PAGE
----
AS: What do you think of the adoption of open source as a modelfor how people might create distributed, collaborative, emergent political movements for evaluating and guiding technological policy (for example, the “open source biology” movement)?

JL: Right now we know how to act on two paradigms. We can use an open, free, collaborative, equality oriented system, sort of the Napster model—whether we’re talking about code or music or medical information. Or we can do this proprietary system, where everything’s closed and owned and those who are first in line become arbitrarily rich, like Bill Gates.

I think there is a sort of split in our culture, with one half committed to the past, to the idea of paying for the use of Mickey Mouse even though Walt Disney’s been dead for decades, and the other half ideologically crying for the “free as in beer” model, where everyone can use anything.

The problems with the intellectual property method have been very well documented by those who oppose it. Among those problems are that, for instance, applied to music, you get a terribly corrupt music industry that puts out terrible music based on the fantasies industry executives had when they were adolescents. Applied to software, you get monocultures of inferior code at high prices. Applied to medicine, you get pharmaceutical companies that drive the process of diagnosis, multitiered health care, and millions dying of easily preventable diseases. And so on.

The problem is that the open and free solutions also have real shortcomings. One is that a relatively small number of people have the ability to totally disrupt the community— the spam problem. But open systems suffer from two other problems. The “housekeeping” problem others have talked about: it’s hard to find people to do the boring, routinetasks that are required for a functional system. More importantly, open systems have a hard time plotting strategy and encouraging major risk-taking for innovation. There’s a trackless wilderness in between the two, of course.


AS: You said that creativity is now the source of innovation, that innovation is the source of wealth, but that there’s “creative inequity” between the classes, which is far more troubling than the financial inequities, that “Spreading creativity is a survival question: the alternative to a planet of artists is a planet of corpses.”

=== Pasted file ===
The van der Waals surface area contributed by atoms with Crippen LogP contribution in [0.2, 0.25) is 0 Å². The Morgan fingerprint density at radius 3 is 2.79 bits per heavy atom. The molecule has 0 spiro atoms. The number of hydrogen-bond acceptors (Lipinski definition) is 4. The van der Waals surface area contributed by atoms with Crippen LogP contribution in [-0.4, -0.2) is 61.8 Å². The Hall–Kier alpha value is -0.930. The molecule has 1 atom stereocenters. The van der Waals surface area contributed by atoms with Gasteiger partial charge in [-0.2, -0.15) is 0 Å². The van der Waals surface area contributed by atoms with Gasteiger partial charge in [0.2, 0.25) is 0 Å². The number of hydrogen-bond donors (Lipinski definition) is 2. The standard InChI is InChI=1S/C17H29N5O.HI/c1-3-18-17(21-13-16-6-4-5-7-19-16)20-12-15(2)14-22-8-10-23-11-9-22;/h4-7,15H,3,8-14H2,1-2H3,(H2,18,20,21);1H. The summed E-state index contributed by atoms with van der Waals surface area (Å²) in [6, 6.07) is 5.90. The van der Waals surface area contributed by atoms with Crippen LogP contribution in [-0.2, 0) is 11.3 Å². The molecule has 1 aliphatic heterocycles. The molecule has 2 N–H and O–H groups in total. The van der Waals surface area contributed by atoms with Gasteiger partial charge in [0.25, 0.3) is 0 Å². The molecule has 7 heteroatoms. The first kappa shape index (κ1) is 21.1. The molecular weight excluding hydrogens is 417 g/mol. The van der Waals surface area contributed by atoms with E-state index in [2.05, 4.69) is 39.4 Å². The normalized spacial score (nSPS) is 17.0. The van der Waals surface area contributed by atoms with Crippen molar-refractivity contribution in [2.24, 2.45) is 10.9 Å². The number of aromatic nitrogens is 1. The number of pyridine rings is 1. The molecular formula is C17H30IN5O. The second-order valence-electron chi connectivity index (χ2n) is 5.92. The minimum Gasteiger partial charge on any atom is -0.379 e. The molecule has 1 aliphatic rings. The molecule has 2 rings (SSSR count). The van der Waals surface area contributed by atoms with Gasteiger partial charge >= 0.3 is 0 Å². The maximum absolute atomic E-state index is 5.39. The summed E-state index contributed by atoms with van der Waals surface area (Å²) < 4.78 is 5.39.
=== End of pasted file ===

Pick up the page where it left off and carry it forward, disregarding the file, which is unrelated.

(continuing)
JL: What I mean is this—the level of complexity in the problems we face is such that they can only be solved with the help of a whole lot of creative people. We have to look at distributed models of creativity, like gaming communities. Where there’s a shared virtual world, and you invite everyone to be creative, what you get instead of universal creativity is a power law distribution where a very small number of people are very creative and do all sorts of amazing things, and then a slightly larger number make the occasional interesting contribution, but a vast number of people are either not very creative, or their creativity doesn’t amount to much. So widespread creativity would seem to have little value, but there’s a paradox that you often can’t find those uniquely valuable creative people unless you invite everyone, and that if you invite everyone, the results of creativity can spread remarkably rapidly.

The dawn of the Web was driven by something like this. When the Web started up, there was a period of about a year when there was absolutely no commercial interest in it, and during that time it spread from nothing to tens of millions of users based only on the urge to create and the urge to connect. There was no advertising, no charismatic figure, and no money to be made; no structure, no hierarchy. This is one of the most optimistic signals we’ve ever gotten about how the future could be better.

Take Grameen. Grameen Bankis a celebrated experimental bank which pioneered the idea of microfinance. Grameen makes tiny loans to groups of people who vouch for each other, say villagers in Bangladesh. These are tiny loans, to start tiny businesses, but the recipients are mutually responsible for one another, so the loans are almost always repaid. It turns out to be a great banking method, yet it also has an incredible socialeffect, of spurring the growth of small, local businesses. The idea is spreading now, but I’ve wondered if we might apply a similar principle to promoting creativity—perhaps having groups of people be mutually responsible for using resources together to solve some problem creatively. At any rate, we need to find new methods to encourage systems of creativity to grow. We need to figure out a way for nearly everyone to have an opportunity to contribute to something vital and constructive, to have a way to find yourself and make a name for yourself without resorting to conflict and violence and terror.